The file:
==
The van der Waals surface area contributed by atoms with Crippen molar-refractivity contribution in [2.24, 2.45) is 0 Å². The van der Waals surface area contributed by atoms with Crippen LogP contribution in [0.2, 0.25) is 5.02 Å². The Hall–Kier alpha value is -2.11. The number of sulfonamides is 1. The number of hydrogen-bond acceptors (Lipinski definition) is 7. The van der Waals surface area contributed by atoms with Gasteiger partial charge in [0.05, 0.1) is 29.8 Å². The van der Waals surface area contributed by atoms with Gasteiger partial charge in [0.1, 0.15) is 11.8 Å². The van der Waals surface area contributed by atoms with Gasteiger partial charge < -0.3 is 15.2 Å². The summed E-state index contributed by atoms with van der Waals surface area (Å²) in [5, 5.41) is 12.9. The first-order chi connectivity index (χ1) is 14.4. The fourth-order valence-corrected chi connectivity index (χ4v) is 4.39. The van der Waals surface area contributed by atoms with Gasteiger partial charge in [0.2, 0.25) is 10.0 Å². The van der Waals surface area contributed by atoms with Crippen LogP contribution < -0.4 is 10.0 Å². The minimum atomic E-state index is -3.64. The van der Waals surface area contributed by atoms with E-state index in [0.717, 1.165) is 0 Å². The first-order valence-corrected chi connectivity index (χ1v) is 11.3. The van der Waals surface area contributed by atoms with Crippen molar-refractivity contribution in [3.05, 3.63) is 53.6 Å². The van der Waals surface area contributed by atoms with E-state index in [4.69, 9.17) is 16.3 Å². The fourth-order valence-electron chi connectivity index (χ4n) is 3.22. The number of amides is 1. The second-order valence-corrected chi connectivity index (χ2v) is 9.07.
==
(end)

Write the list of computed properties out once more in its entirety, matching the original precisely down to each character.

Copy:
The van der Waals surface area contributed by atoms with Crippen molar-refractivity contribution in [2.24, 2.45) is 0 Å². The van der Waals surface area contributed by atoms with Crippen LogP contribution in [0.2, 0.25) is 5.02 Å². The Hall–Kier alpha value is -2.11. The number of sulfonamides is 1. The number of hydrogen-bond acceptors (Lipinski definition) is 7. The van der Waals surface area contributed by atoms with Gasteiger partial charge in [0.05, 0.1) is 29.8 Å². The van der Waals surface area contributed by atoms with Gasteiger partial charge in [0.1, 0.15) is 11.8 Å². The van der Waals surface area contributed by atoms with Gasteiger partial charge < -0.3 is 15.2 Å². The summed E-state index contributed by atoms with van der Waals surface area (Å²) in [5, 5.41) is 12.9. The first-order chi connectivity index (χ1) is 14.4. The fourth-order valence-corrected chi connectivity index (χ4v) is 4.39. The van der Waals surface area contributed by atoms with Gasteiger partial charge in [0.2, 0.25) is 10.0 Å². The van der Waals surface area contributed by atoms with Crippen LogP contribution < -0.4 is 10.0 Å². The minimum atomic E-state index is -3.64. The van der Waals surface area contributed by atoms with E-state index in [0.717, 1.165) is 0 Å². The first-order valence-corrected chi connectivity index (χ1v) is 11.3. The van der Waals surface area contributed by atoms with Crippen molar-refractivity contribution in [3.05, 3.63) is 53.6 Å². The van der Waals surface area contributed by atoms with E-state index in [4.69, 9.17) is 16.3 Å². The fourth-order valence-electron chi connectivity index (χ4n) is 3.22. The number of amides is 1. The second-order valence-corrected chi connectivity index (χ2v) is 9.07.